The Peanuts Movie (2015)
Directed By Steve Martino
Two words: cute and nostalgia. I was brought back to my earliest childhood memories, where I would read the newspaper just for the comic strips.
The Peanuts Movie has a loose, light-hearted storyline. Charlie Brown likes the new girl, The Little Red-Haired Girl, and tries to find ways for her to notice him. It further dives into a more serious note in regards to Charlie Brown finding his self-confidence and being comfortable with who he is as a person. He wants to be a “somebody” as oppose to being a “nobody.”
The movie could be seen as a series of slice-of-life comic strips combining together to form a concrete, but light plot. This approach works well for a little kid movie. However, this film has no sense of time because there were many time gaps. We go from a long winter, to one scene in spring, and bam, it is already summer vacation. In addition, one may be skeptic about whether the CGI/ 3D computer animation would work well for these hand-drawn characters. I think it worked though. These characters are drawn so simply that the CGI made them pop out more.
Furthermore, I like how they kept the setting and the characters, the same like in the comic strips and cartoons. What I mean by that is the producers didn’t put today’s modern technology, ideology, and lifestyle within the Peanuts story. For example, Snoopy still wrote on the typewriter as oppose to a laptop. I am pretty sure the majority of kids in the theater didn’t know what that was, but the adults do. Also when it came to a book report, Charlie didn’t search the summaries of novels on the internet. Instead, he actually went to the library and read a book. It wasn’t even an elementary level book, but one of the greatest pieces of literature, Leo Tolstoy’s War and Peace. Also, we don’t see kids staying indoors on their cellphones, browsing the internet, or playing video games. We see kids actually outside of their houses, playing sports and games with other kids. It is not only takes us back to our nostalgic childhood memories, but also a reminder of how life was so simple back then for kids. We can only imagine if today’s technology didn’t exists, kids may be acting like the Peanuts gang.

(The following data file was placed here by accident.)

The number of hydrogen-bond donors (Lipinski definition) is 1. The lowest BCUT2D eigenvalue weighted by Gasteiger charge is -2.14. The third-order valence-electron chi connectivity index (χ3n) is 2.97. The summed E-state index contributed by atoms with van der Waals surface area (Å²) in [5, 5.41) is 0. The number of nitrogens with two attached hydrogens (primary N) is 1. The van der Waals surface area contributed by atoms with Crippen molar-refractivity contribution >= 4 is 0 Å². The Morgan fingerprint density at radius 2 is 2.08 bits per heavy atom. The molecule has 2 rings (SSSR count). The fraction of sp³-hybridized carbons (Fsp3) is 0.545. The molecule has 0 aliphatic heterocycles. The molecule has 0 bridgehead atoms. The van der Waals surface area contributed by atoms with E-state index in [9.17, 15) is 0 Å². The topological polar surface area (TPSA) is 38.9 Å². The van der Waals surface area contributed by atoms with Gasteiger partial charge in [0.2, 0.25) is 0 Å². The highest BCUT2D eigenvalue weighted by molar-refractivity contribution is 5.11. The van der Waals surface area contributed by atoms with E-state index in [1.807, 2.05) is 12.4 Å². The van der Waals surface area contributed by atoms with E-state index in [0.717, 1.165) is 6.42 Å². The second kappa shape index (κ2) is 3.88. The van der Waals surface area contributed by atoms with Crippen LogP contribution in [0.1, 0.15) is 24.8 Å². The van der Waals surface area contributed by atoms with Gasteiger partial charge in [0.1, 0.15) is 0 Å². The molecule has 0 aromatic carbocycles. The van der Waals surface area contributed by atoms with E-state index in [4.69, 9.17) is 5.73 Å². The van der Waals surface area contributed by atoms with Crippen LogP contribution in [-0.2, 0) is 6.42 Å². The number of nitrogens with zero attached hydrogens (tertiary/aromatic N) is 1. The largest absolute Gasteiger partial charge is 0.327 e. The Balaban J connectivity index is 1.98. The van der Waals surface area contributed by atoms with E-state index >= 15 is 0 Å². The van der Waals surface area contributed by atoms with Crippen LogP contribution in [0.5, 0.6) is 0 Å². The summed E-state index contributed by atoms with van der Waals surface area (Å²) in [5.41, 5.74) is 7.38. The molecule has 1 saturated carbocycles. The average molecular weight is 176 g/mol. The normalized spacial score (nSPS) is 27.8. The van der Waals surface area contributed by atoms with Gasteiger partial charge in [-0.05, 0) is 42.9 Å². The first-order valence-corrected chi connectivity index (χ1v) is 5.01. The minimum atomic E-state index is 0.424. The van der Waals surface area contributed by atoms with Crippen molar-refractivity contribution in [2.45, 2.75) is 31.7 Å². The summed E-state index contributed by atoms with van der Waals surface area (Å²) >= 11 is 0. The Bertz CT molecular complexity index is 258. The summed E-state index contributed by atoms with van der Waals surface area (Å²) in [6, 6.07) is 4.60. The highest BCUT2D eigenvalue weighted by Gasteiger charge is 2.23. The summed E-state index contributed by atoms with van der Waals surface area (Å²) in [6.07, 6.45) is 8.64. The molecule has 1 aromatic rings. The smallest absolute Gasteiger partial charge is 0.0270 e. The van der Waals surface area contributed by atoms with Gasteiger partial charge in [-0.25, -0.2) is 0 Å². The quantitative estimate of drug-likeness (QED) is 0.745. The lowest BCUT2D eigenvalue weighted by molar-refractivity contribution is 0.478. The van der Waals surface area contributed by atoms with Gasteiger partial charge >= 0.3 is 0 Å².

So one thing I enjoyed is the social commentary on education that Linus presents to his teacher. He goes on saying (from what I recall from the movie), “The state of education is at its poorest when we rely too heavily on these standardize tests…” I thought it was a clever way to give a political standpoint on education in a cartoon that encourages a more traditional approach of raising kids.
I also didn’t realize how intelligent and witty these Peanuts characters are. The movie had plenty of adult jokes, which I was greatly amused by. I felt like this film is aimed for the older audiences as oppose to little kids. Yet overall, I enjoyed the movie, and I think it is a must-watch for families.
By the way, Snoppy is hilarious.